“Scrooge!” continues Thursdays, Fridays and Saturdays at 8 p.m., with 7 p.m. performances on the 11th and 18th, in addition to matinee at 2 p.m. on December 11th and 18th, and a 3 p.m. matinee on December 10th and 17th, closing on the 18th. Tickets range between a very reasonable $12 and $32 each. The Town Hall Theatre Company is located at 3535 School St, on the corner of Moraga road near downtown Lafayette. Call (925) 283-1557 or visit their website at http://www.townhalltheatre.com/ to purchase tickets.

The Willows Theatre has unleashed a delightfully silly story, entitled the “Winter Wonderettes” about a girl’s quartet who reside in a rural community who call themselves, the “Marvelous Wonderettes”. This musical is actually a sequel to the earlier musical entitled the “Marvelous Wonderettes”, which is a tribute to the girl quartets of the 1960’s. This story takes place just a few months after the first story evolved as it is now Christmas time in 1968 and the Marvelous Wonderettes, Betty Jean, Cindy Lou, Missy and Suzy, have been asked to entertain fellow employees at the Holiday Party for Harper’s Hardware, where Betty Jean has worked since high school. The girls have decorated the hardware store, turning it into a winter wonderland! Their entertainment consists of the girls sharing some Christmas songs and greetings from a number of countries and a medley of well known, popular Christmas songs born in the same time frame. These old favorites include some upbeat 60’s songs that I am sure will be quite familiar to you, such as “Rockin’ Around The Christmas Tree”, Jingle Bell Rock, Little Saint Nick and “A Marshmallow World”.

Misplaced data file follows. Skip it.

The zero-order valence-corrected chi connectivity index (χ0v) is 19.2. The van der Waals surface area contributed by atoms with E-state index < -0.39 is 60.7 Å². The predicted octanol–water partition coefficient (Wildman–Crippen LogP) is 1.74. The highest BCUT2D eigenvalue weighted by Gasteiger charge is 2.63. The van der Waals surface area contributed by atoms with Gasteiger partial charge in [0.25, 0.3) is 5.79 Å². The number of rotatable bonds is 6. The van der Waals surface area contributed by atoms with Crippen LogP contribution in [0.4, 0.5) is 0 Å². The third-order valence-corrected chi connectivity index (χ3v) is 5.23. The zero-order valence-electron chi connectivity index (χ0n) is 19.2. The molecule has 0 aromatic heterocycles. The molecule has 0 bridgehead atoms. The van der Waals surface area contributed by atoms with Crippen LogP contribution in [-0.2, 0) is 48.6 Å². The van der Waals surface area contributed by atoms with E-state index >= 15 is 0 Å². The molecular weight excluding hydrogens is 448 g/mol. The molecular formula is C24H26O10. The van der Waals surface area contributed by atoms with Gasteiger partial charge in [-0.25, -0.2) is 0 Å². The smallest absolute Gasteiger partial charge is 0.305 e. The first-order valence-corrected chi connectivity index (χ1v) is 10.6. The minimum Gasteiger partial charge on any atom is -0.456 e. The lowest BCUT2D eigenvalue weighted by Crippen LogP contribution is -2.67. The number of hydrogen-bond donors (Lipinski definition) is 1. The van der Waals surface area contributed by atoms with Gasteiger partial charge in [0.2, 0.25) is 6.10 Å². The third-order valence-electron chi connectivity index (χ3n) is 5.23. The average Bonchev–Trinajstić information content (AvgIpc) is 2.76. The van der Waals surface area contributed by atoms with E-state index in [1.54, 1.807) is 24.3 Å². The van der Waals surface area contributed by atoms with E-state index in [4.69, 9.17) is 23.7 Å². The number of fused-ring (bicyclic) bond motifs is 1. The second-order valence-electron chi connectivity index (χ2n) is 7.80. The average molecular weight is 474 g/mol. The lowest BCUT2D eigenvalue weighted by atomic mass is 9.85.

Interspersed with the girls homespun entertainment program, in their hometown hardware store, are some personal revelations about their own complex lives, including a very pregnant and happily married Suzy (Lisa Drummond) and an upbeat Cindy (Diahanna Davidson). Betty Jean (Laurie Hedstrom) is experiencing some romantic difficulties, and Missy (Pamely Khoury) has a few issues to reminisce about as well.

Every year, as is tradition, Mr. Harper is scheduled to appear dressed as Santa Claus at the end of the evening to pass out the employee’s holiday bonus envelopes. Trouble ensues when Mr. Harper misses his cue multiple times. Betty Jean runs off to find him and returns to the stage with what she thinks are the bonus envelopes. The envelopes are passed out to the audience (which are supposed to be fellow employees who have come to see the Christmas party show), but upon opening them they discover a big surprise, an ominous surprise about their employment future.

As is Missy's nature, she tries her best to cheer things up by sharing happy Christmas memories as well as a tribute to Christmas around the world. After everyone is feeling better, the girls decide to bring on their own Santa; Missy’s new husband Bill (an audience member). Following a delightful bit of audience participation in the program, the evening ends on a happy, upbeat note!

Under the excellent direction of Lois Grandi, a long time Rossmoor audience director favorite, the show moves along very well and provides an excellent stage for your future exploration of Christmas activities this year. The ladies are superb talents, two of whom I am very familiar with, having seen them perform previously, and whom I have already held in high regard, Pam Khoury and Laurie “Kinsella” Hedstrom. The two new acquaintances were an absolute delight, Lisa Drummond and Diahanna Davidson, who I hope to get to know much better in the future, as entertainers.

This fun-filled evening of entertainment continues Wednesdays (3:30 and 7:30), Thursdays, Fridays and Saturdays at 8 p.m., with matinees on Saturdays at 2 p.m. and Sundays at 3 p.m., now through December 30th. The Willows Campbell Theater is a delightful cabaret style, terraced seating theater in downtown Martinez, at 636 Ward Street (almost directly behind Bank of America, and one block east of Main Street). Call 798-1300 for tickets or visit their website at http://www.willowstheatre.org/ for more information, and the ability to order tickets on line.